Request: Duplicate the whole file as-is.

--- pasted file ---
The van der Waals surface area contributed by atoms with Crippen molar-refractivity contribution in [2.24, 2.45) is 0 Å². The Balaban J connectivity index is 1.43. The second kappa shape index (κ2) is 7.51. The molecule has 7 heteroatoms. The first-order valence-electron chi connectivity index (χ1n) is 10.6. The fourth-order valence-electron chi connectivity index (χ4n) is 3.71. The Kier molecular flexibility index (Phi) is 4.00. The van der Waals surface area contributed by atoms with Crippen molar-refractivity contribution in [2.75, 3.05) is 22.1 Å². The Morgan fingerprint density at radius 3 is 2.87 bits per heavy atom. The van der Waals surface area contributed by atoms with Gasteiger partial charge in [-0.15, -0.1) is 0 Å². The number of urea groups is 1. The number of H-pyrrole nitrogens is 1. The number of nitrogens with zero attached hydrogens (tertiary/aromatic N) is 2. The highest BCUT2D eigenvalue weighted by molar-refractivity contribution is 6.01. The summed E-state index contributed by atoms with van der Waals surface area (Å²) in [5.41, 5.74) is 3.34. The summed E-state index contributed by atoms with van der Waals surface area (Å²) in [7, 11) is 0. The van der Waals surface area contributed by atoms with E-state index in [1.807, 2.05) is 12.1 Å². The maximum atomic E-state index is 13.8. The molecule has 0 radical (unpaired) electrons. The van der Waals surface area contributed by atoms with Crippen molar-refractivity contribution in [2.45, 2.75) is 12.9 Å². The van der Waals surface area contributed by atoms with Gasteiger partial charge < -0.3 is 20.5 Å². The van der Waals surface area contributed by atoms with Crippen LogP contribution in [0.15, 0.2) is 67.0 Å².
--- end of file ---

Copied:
The van der Waals surface area contributed by atoms with Crippen molar-refractivity contribution in [2.24, 2.45) is 0 Å². The Balaban J connectivity index is 1.43. The second kappa shape index (κ2) is 7.51. The molecule has 7 heteroatoms. The first-order valence-electron chi connectivity index (χ1n) is 10.6. The fourth-order valence-electron chi connectivity index (χ4n) is 3.71. The Kier molecular flexibility index (Phi) is 4.00. The van der Waals surface area contributed by atoms with Crippen molar-refractivity contribution in [2.75, 3.05) is 22.1 Å². The Morgan fingerprint density at radius 3 is 2.87 bits per heavy atom. The van der Waals surface area contributed by atoms with Gasteiger partial charge in [-0.15, -0.1) is 0 Å². The number of urea groups is 1. The number of H-pyrrole nitrogens is 1. The number of nitrogens with zero attached hydrogens (tertiary/aromatic N) is 2. The highest BCUT2D eigenvalue weighted by molar-refractivity contribution is 6.01. The summed E-state index contributed by atoms with van der Waals surface area (Å²) in [5.41, 5.74) is 3.34. The summed E-state index contributed by atoms with van der Waals surface area (Å²) in [7, 11) is 0. The van der Waals surface area contributed by atoms with E-state index in [1.807, 2.05) is 12.1 Å². The maximum atomic E-state index is 13.8. The molecule has 0 radical (unpaired) electrons. The van der Waals surface area contributed by atoms with Crippen molar-refractivity contribution in [2.45, 2.75) is 12.9 Å². The van der Waals surface area contributed by atoms with Gasteiger partial charge < -0.3 is 20.5 Å². The van der Waals surface area contributed by atoms with Crippen LogP contribution in [0.15, 0.2) is 67.0 Å².